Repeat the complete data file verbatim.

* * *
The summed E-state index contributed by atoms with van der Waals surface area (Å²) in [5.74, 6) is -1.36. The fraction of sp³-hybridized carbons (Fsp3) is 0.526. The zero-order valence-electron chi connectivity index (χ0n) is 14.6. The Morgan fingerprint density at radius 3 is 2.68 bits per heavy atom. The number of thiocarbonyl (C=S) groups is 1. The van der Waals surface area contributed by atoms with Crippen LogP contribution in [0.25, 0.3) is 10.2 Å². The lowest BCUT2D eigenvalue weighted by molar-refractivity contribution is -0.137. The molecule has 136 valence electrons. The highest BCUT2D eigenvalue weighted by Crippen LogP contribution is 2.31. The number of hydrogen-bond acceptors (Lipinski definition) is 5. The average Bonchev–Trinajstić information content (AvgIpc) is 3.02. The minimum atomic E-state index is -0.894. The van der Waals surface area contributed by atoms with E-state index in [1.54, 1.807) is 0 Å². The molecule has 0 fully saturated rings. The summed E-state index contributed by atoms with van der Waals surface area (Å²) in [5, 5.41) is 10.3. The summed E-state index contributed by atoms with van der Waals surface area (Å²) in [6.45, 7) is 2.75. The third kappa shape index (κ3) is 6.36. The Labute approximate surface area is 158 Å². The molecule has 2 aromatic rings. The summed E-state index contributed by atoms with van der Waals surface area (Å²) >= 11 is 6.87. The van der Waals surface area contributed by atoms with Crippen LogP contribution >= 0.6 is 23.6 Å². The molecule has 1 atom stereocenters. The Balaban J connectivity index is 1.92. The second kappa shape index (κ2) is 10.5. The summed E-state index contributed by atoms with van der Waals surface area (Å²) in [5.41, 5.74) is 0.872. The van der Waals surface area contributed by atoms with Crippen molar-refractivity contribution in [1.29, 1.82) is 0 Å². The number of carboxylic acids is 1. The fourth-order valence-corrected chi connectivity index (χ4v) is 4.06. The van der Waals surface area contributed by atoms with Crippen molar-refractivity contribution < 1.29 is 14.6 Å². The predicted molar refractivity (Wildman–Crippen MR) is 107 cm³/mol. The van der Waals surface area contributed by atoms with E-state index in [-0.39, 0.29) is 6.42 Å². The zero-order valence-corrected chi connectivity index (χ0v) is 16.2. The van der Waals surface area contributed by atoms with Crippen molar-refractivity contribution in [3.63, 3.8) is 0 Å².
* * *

The summed E-state index contributed by atoms with van der Waals surface area (Å²) in [5.74, 6) is -1.36. The fraction of sp³-hybridized carbons (Fsp3) is 0.526. The zero-order valence-electron chi connectivity index (χ0n) is 14.6. The Morgan fingerprint density at radius 3 is 2.68 bits per heavy atom. The number of thiocarbonyl (C=S) groups is 1. The van der Waals surface area contributed by atoms with Crippen LogP contribution in [0.25, 0.3) is 10.2 Å². The lowest BCUT2D eigenvalue weighted by molar-refractivity contribution is -0.137. The molecule has 136 valence electrons. The highest BCUT2D eigenvalue weighted by Crippen LogP contribution is 2.31. The number of hydrogen-bond acceptors (Lipinski definition) is 5. The average Bonchev–Trinajstić information content (AvgIpc) is 3.02. The minimum atomic E-state index is -0.894. The van der Waals surface area contributed by atoms with E-state index in [1.54, 1.807) is 0 Å². The molecule has 0 fully saturated rings. The summed E-state index contributed by atoms with van der Waals surface area (Å²) in [5, 5.41) is 10.3. The summed E-state index contributed by atoms with van der Waals surface area (Å²) in [6.45, 7) is 2.75. The third kappa shape index (κ3) is 6.36. The Labute approximate surface area is 158 Å². The molecule has 2 aromatic rings. The summed E-state index contributed by atoms with van der Waals surface area (Å²) >= 11 is 6.87. The van der Waals surface area contributed by atoms with Crippen LogP contribution >= 0.6 is 23.6 Å². The molecule has 1 atom stereocenters. The Balaban J connectivity index is 1.92. The second kappa shape index (κ2) is 10.5. The summed E-state index contributed by atoms with van der Waals surface area (Å²) in [5.41, 5.74) is 0.872. The van der Waals surface area contributed by atoms with Crippen molar-refractivity contribution in [1.29, 1.82) is 0 Å². The number of carboxylic acids is 1. The fourth-order valence-corrected chi connectivity index (χ4v) is 4.06. The van der Waals surface area contributed by atoms with Crippen molar-refractivity contribution < 1.29 is 14.6 Å². The predicted molar refractivity (Wildman–Crippen MR) is 107 cm³/mol. The van der Waals surface area contributed by atoms with E-state index in [-0.39, 0.29) is 6.42 Å². The zero-order valence-corrected chi connectivity index (χ0v) is 16.2. The van der Waals surface area contributed by atoms with Crippen molar-refractivity contribution in [3.63, 3.8) is 0 Å².